Date of Award
Doctor of Philosophy in Pharmaceutical Sciences
Biomedical and Pharmaceutical Sciences
Nasser H. Zawia
Alzheimer’s disease (AD) continues to disrupt the lives of millions of patients and caregivers around the world. The few drugs currently used for AD have modest effects on the symptoms and do not prevent the progression of the disease into total memory loss and death. With the increase in the number of AD cases and the high social and economical costs of the disease, there is a great need to find disease-modifying therapeutics that target the core pathology of the disease as well as improve the symptoms and the patients’ everyday quality of life. Two types of pathological aggregates are found in AD. The senile plaques are composed of amyloid beta (Aβ), which is cleaved off the amyloid precursor protein (APP) by beta-site APP cleaving enzyme (BACE) and γ-secretase. The other deposits are the neurofibrillary tangles (NFTs), which are mainly composed of hyperphosphorylated tau. These aggregates and factors involved in the production or clearance of Aβ, as well as the phosphorylation of tau are being investigated for potential AD treatments but so far no successful drug candidate has been found. The transcription factor specificity protein 1 (Sp1) has been linked to pathological intermediates in AD. Sp1 regulates the transcription of APP, BACE1, tau and its cyclin dependent kinase-5 (CDK5) activators p39 and p35. Previous experiments from our lab have shown that AD like pathology develops later in vitro and in vivo following early lead (Pb) exposure including elevated levels of SP1, APP, Aβ, tau and CDK5 as well as cognitive decline in mice. Studies from our lab demonstrated that decreasing Sp1 protein (SP1) levels following oral administration of tolfenamic acid to mice was able to reduce APP and Aβ levels and improve cognition. In this dissertation, we first provided an introduction to AD with a review on the role of epigenetics in the disease and the various means by which transcriptional pathways can provide therapeutic alternatives for AD. We then examined the ability of tolfenamic acid to affect the expression of AD targets that are regulated by Sp1 including tau, phosphorylated tau, CDK5 and BACE1 in mice by using Western blot, real time PCR and enzyme activity assays. In addition, we studied the ability of tolfenamic acid to prevent the increase in SP1, APP and Aβ in differentiated neuroblastoma cells that was triggered by prior exposure to Pb. After treatment of cells with Pb, tolfenamic acid or both, we used real time PCR, ELISA and Western blot analyses to examine the effects of both agents on AD related intermediates compared to control. In addition to providing a summary of the current knowledge on epigenetic therapeutic targets for AD, the major findings of this dissertation provide proof that tolfenamic acid was able to decrease the transcription and translation of proteins involved in AD like tau, BACE1 and CDK5 as well as the phosphorylation of tau in mice. Moreover, in differentiated neuroblastoma cells, tolfenamic acid decreased the expression of SP1, APP gene and Aβ which was previously upregulated by Pb. Hence, tolfenamic acid represents a novel oral drug candidate that can be beneficial for AD by affecting both the amyloid and tangle pathology of the disease through a unique transcription driven mechanism.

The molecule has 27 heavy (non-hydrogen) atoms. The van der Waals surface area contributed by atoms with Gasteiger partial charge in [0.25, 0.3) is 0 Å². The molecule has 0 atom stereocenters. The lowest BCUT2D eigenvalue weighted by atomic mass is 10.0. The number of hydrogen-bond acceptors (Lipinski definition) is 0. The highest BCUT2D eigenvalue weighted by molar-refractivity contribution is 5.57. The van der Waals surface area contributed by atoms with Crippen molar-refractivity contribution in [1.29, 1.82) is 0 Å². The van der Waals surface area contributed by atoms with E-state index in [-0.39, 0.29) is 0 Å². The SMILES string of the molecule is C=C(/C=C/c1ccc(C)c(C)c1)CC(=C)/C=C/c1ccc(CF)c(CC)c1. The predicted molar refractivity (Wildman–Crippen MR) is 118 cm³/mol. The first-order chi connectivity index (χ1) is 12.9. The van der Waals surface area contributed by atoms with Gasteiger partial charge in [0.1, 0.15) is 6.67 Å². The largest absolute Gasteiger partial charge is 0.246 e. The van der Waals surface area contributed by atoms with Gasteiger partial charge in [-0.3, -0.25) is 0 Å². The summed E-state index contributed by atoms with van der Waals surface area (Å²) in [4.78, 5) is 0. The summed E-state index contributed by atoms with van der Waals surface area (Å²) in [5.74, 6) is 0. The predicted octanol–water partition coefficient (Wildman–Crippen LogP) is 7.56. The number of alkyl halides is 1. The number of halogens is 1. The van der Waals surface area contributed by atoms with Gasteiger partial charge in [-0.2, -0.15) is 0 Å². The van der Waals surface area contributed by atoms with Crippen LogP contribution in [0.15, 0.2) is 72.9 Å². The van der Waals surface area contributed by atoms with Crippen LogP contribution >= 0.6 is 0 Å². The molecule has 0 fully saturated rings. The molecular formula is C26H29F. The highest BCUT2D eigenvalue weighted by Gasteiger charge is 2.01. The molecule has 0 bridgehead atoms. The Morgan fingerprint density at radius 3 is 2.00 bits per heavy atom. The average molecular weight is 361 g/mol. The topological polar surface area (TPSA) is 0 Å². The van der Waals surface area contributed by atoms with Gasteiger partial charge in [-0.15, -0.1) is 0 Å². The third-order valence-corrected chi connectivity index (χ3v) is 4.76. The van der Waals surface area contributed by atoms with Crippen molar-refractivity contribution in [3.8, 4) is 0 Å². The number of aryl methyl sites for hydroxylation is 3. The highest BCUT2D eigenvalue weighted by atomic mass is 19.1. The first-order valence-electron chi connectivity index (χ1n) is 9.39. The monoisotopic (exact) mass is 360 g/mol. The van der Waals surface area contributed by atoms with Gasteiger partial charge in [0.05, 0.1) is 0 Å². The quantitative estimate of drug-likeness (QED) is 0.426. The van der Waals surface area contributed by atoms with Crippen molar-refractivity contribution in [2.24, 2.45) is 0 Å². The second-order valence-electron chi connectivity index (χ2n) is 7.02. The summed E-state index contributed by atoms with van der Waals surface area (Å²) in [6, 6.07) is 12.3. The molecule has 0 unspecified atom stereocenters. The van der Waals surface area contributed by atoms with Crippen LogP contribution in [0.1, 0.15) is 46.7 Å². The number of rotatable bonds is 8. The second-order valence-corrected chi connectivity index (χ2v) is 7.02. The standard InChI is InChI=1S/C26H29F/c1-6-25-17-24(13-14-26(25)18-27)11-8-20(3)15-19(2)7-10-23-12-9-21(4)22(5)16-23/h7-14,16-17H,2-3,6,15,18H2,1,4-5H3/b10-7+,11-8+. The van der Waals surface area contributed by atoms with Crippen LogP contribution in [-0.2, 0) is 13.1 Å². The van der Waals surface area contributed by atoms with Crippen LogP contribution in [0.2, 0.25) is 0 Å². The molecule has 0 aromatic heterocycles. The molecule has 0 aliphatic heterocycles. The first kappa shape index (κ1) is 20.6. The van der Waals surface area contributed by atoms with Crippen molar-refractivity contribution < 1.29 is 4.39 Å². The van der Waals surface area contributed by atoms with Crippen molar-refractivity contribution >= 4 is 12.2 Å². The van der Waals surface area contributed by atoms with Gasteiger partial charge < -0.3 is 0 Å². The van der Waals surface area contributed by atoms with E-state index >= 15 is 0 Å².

Adwan, Lina I., "Pharmacodynamic Mechanisms of Tolfenamic Acid Induced SP1 Degradation Relative to Alzheimer's Disease Pathology" (2013). Open Access Dissertations. Paper 37.